The first known photograph was captured in 1826 when light reacted with a particular type of asphalt known as Bitumen of Judea. Since that first natural light photo, photographers have introduced artificial flash lighting to photos through all kinds of different ways. In this post, we’re taking a look at a brief history of the camera flash — from its humble beginnings with explosive powder and burning metal up through the latest LED lights — to see how far it has come.
If you have watched any movies depicting life in the nineteenth century, you may have witnessed a photographer holding a tray that suddenly produces a bright flash and a loud bang. In some slapstick comedies, a cloud of smoke might then dissipate showing the photographer standing with a blackened face. This technique utilized what we now call flash powder.
Flash powder is a composition of metallic fuel and an oxidizer such as chlorate. When the mixture is ignited, it burns extremely quickly producing a bright flash that can be captured on film. Before being used for photography, flash powder was commonly used in theatrical productions and within fireworks — a practice we continue to this very day.
Needing to ignite flash powder by hand was an extremely dangerous endeavor that could seriously injure the photographer and those in close proximity. As a result, a safer solution had to be devised that could ignite while reducing the chance one’s face might get burned. A bit of improved safety came from the flash-lamp that was designed in 1899.
Joshua Lionel Cowen, an inventor best known for his Lionel model railroads and toy trains, and photographer Paul Boyer introduced the flash lamp right before the turn of the twentieth century. The design had a trough that would hold flash powder to then be ignited via electricity from a dry cell battery.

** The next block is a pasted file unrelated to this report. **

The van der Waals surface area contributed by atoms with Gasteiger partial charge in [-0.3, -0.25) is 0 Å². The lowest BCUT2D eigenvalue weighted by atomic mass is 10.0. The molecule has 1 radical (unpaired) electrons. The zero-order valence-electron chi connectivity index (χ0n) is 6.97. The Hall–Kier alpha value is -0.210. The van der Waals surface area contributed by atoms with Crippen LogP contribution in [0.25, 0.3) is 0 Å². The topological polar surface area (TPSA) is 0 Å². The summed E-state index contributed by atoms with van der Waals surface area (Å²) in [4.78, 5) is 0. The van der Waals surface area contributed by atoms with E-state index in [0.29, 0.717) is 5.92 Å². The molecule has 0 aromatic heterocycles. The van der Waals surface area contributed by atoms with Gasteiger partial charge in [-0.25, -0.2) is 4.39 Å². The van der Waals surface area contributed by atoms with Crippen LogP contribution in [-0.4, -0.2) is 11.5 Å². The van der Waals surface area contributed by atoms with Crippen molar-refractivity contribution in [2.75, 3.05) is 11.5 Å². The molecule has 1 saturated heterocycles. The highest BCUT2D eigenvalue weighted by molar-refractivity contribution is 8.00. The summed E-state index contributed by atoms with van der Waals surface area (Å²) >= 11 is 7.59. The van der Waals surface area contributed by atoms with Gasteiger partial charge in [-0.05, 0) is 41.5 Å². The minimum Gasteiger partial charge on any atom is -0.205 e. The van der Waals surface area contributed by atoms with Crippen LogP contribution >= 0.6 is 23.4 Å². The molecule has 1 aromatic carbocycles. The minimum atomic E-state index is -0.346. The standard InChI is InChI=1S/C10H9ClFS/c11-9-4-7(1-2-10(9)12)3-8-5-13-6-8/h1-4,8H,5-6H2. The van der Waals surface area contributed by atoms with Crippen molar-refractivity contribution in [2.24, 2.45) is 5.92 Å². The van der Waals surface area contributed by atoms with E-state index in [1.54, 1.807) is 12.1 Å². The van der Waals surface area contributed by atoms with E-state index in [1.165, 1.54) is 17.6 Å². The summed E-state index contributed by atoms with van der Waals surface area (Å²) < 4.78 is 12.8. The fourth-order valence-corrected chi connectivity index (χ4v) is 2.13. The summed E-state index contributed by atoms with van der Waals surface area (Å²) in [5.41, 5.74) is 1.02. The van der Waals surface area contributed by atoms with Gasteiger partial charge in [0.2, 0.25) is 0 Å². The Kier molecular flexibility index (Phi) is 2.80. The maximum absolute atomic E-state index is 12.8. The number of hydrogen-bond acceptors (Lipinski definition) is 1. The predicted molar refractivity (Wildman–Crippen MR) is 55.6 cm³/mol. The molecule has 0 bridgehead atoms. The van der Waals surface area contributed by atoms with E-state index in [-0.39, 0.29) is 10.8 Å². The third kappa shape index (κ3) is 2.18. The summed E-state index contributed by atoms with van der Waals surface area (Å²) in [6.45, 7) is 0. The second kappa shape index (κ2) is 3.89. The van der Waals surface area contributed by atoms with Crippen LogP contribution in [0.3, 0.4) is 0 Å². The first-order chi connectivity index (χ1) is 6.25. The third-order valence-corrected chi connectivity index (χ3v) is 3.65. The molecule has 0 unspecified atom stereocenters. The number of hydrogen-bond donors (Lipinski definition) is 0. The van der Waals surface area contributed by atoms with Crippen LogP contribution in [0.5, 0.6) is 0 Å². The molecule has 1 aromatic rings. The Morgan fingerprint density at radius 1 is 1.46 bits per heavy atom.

The flash lamp was typically connected to the shutter of camera boxes, allowing for the flash to be activated as the photographer snapped the photograph. The flash mechanism could be placed on a tripod away from the camera for activation. One could also connect multiple flash lamps to be ignited at the same time when in a series.
An alternative solution, developed by Bunsen and Roscoe, was to ignite a magnesium ribbon that reproduce a light temperature similar to daylight while burning. Photographers would cut the strip of metal dependent on the duration of their exposure then ignite it to illuminate their subjects. Despite Bunsen and Roscoe’s idea being around first, flash powder was more widely adopted by photographers looking for a bit of artificial light.
While the flash lamp was able to make the practice of flash photography a bit safer, it was still very dangerous when compared to today’s standards. Photographers were still injured in the practice and, in some cases, died while attempting to prepare the powder for usage. Luckily, a new solution was just around the corner.
In 1927, the first flash bulbs were produced by General Electric (some argue that they were initially made by the Vacublitz company in Germany). Instead of lighting magnesium powder in the open air, flash bulbs were closed lamps that contained a magnesium filament along with oxygen gas. Initial bulbs were designed out of glass, but they were later switched to plastic when it was discovered that the magnesium’s ignition could break the bulb.